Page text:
"The only territorial compromise that can safeguard Israel's Jewish character and nourish its desire to be a safe haven for all Jews comprises two principles: 1. the notion of mutual exchange - peace for peace, land for land. This is in contradistinction to the unilateral approach of land in exchange for peace. 2. The notion of unity - any territorial concession must meet with the broad consensus of the Jewish nation. ... the only possible solution is the exchange of territory and populations, with the goal of the separation of the Jewish and Arab nations, respectively. Only this solution can guarantee the Jewish character of the State, assure a clear Jewish majority in the short and long term.
"A vital aspect of our vision is the belief that Israel must separate Gaza from the West Bank and cease to treat these territories as one unit - both in political and practical terms. Israel must relate to each of these territories as separate entities that require different policies... Israel would be willing to negotiate with the Palestinian Authority in the West Bank while simultaneously treating Gaza as a hostile independent political entity... Gaza should receive the same treatment as the Sinai Peninsula. Just as Israel ceased to supply anything to Sinai after ceding the territory to Egypt, so should Israel act towards Gaza, especially considering Hamas's dominance there."
Foreign Minister Avigdor Lieberman said 15 November 2009 that a return to 1967 borders, with a Palestinian state in Judea and Samaria, would bring the conflict into Israel's borders. Establishing a Palestinian state will not bring and end to the conflict, Lieberman said. If a Palestinian state were established in Judea and Samaria, the minister added, Israeli Arabs would demand autonomy in the Galilee and Negev and would build stronger bonds with the Palestinian Authority.
In December 2009 Lieberman cast doubt on the ability of the Palestinian leadership to ever reach an end of the conflict with Israel. "We think that if we make more concessions everything will work out," he said at a speech to the country's 140 ambassadors and consul-generals participating in a conference in Jerusalem. "Even if we return the last grain of sand, and divide Jerusalem, and agree to all the demands, nothing will change and we will be in the same situation." Lieberman pointed to former prime minister Ehud Olmert who had agreed to give the Palestinians "everything, including Jerusalem, refugees and a return to the 1967 borders - and nothing happened." The foreign minister said Netanyahu went a long distance toward the Palestinians by delivering his Bar-Ilan University speech on June 14, in which he spoke of a demilitarized Palestinian state, removed numerous roadblocks throughout the West Bank, and declared a 10-month moratorium on housing starts.
In late October 2012, Prime Minister Benjamin Netanyahu dropped a political bombshell when he announced that his Likud Party would merge with the ultra-right-wing Yisrael Beiteinu party led by Foreign Minister Avigdor Lieberman. Israeli political experts have been scratching their heads over the significance of the merger. A secular immigrant from the former Soviet republic of Moldova, Lieberman opposes special privileges such as draft exemptions given to the haredi, or Orthodox Jews. He takes a hard line against Iran, favors keeping Israeli settlements on West Bank and has proposed a two-state peace plan with the Palestinians based along ethnic lines - including a proposal to expel Israeli Arabs to any newly created Palestinian state.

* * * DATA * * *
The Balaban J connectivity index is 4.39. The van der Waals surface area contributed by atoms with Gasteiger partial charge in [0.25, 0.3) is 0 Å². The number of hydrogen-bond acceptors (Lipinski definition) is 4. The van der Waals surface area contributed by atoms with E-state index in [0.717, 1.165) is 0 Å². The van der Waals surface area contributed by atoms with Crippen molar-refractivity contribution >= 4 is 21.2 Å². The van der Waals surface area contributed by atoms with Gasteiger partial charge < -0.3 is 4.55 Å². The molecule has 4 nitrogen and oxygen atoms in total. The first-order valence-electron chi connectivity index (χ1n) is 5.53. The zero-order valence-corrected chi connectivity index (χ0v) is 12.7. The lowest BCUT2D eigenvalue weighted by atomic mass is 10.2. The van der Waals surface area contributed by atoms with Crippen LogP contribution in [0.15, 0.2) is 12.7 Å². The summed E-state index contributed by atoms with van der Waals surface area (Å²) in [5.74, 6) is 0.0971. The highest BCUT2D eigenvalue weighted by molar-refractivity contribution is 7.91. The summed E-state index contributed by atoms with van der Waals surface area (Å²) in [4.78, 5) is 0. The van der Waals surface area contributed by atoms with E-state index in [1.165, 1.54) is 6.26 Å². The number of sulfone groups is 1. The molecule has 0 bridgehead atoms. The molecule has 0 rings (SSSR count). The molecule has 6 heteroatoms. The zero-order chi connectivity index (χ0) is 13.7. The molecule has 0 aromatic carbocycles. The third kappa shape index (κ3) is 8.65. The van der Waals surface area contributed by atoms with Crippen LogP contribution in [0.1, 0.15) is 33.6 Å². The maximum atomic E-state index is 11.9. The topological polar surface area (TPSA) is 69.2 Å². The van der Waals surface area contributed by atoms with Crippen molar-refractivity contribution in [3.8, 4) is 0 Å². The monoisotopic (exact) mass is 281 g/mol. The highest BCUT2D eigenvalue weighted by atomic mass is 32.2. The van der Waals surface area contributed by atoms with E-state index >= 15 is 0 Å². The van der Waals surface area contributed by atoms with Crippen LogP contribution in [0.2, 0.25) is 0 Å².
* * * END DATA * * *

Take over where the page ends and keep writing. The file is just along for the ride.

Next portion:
The question confounding many Israeli political analysts was why Prime Minister Netanyahu went ahead with the merger. Does Netanyahuís new alliance mean he has embraced Liebermanís harder line policies, or was the merger just pragmatic politics in preparation for the next Israeli election? In January 2013, the alliance between Netanyahu's center-right Likud Party and the ultranationalist Yisrael Beitenu of former Foreign Minister Avigdor Lieberman won 31 seats in the 120-seat Knesset, 11 fewer than they had after the 2009 elections, but the most of any bloc.
Michael Philippov noted in 2015: "According to some published studies, there are about 720,000 immigrants from the former Soviet Union now living in Israel. The wave of immigration that began in the late 1980s was very old, with an average age of 50. Almost 130,000 of them have since died; others left Israel, starting mainly in the early 2000s. That means that the number of Russians living in Israel is much smaller than people think. This dwindling process has unquestionably dealt a blow to Avigdor Libermanís electoral potential."
Lieberman does not hide that his goal is the Prime Minister's slot, but his secular orientation offends the religious parties, and his controversial rhetoric and possible criminal activities could block his ascent.